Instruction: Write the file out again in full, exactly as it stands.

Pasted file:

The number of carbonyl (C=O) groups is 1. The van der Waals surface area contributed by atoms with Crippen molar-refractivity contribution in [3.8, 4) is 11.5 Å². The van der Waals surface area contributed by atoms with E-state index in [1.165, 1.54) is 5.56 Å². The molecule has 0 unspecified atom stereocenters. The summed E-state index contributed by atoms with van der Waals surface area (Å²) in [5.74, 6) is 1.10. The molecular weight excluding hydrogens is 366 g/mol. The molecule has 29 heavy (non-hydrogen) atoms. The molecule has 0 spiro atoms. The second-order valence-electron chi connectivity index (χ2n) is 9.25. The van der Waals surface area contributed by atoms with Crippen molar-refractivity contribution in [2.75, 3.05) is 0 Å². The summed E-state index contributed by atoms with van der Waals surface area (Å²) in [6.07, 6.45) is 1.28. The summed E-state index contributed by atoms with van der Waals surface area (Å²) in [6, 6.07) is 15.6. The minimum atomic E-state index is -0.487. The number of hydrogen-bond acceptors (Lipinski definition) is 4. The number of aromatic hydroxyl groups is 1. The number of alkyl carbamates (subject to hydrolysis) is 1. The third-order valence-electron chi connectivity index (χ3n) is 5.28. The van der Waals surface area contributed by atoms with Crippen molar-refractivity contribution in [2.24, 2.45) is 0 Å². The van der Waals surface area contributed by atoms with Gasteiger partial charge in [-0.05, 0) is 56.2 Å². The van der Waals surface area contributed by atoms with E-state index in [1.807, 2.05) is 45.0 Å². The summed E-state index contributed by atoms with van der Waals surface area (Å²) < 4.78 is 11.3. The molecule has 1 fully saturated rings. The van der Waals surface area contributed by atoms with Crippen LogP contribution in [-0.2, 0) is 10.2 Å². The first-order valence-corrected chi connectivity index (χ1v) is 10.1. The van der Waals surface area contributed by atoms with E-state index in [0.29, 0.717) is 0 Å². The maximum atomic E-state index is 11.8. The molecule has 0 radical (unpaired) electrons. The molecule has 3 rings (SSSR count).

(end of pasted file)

The number of carbonyl (C=O) groups is 1. The van der Waals surface area contributed by atoms with Crippen molar-refractivity contribution in [3.8, 4) is 11.5 Å². The van der Waals surface area contributed by atoms with E-state index in [1.165, 1.54) is 5.56 Å². The molecule has 0 unspecified atom stereocenters. The summed E-state index contributed by atoms with van der Waals surface area (Å²) in [5.74, 6) is 1.10. The molecular weight excluding hydrogens is 366 g/mol. The molecule has 29 heavy (non-hydrogen) atoms. The molecule has 0 spiro atoms. The second-order valence-electron chi connectivity index (χ2n) is 9.25. The van der Waals surface area contributed by atoms with Crippen molar-refractivity contribution in [2.75, 3.05) is 0 Å². The summed E-state index contributed by atoms with van der Waals surface area (Å²) in [6.07, 6.45) is 1.28. The summed E-state index contributed by atoms with van der Waals surface area (Å²) in [6, 6.07) is 15.6. The minimum atomic E-state index is -0.487. The number of hydrogen-bond acceptors (Lipinski definition) is 4. The number of aromatic hydroxyl groups is 1. The number of alkyl carbamates (subject to hydrolysis) is 1. The third-order valence-electron chi connectivity index (χ3n) is 5.28. The van der Waals surface area contributed by atoms with Crippen molar-refractivity contribution in [2.24, 2.45) is 0 Å². The van der Waals surface area contributed by atoms with Gasteiger partial charge in [-0.05, 0) is 56.2 Å². The van der Waals surface area contributed by atoms with E-state index in [1.807, 2.05) is 45.0 Å². The summed E-state index contributed by atoms with van der Waals surface area (Å²) < 4.78 is 11.3. The molecule has 1 fully saturated rings. The van der Waals surface area contributed by atoms with Crippen LogP contribution in [-0.2, 0) is 10.2 Å². The first-order valence-corrected chi connectivity index (χ1v) is 10.1. The van der Waals surface area contributed by atoms with E-state index in [0.29, 0.717) is 0 Å². The maximum atomic E-state index is 11.8. The molecule has 0 radical (unpaired) electrons. The molecule has 3 rings (SSSR count).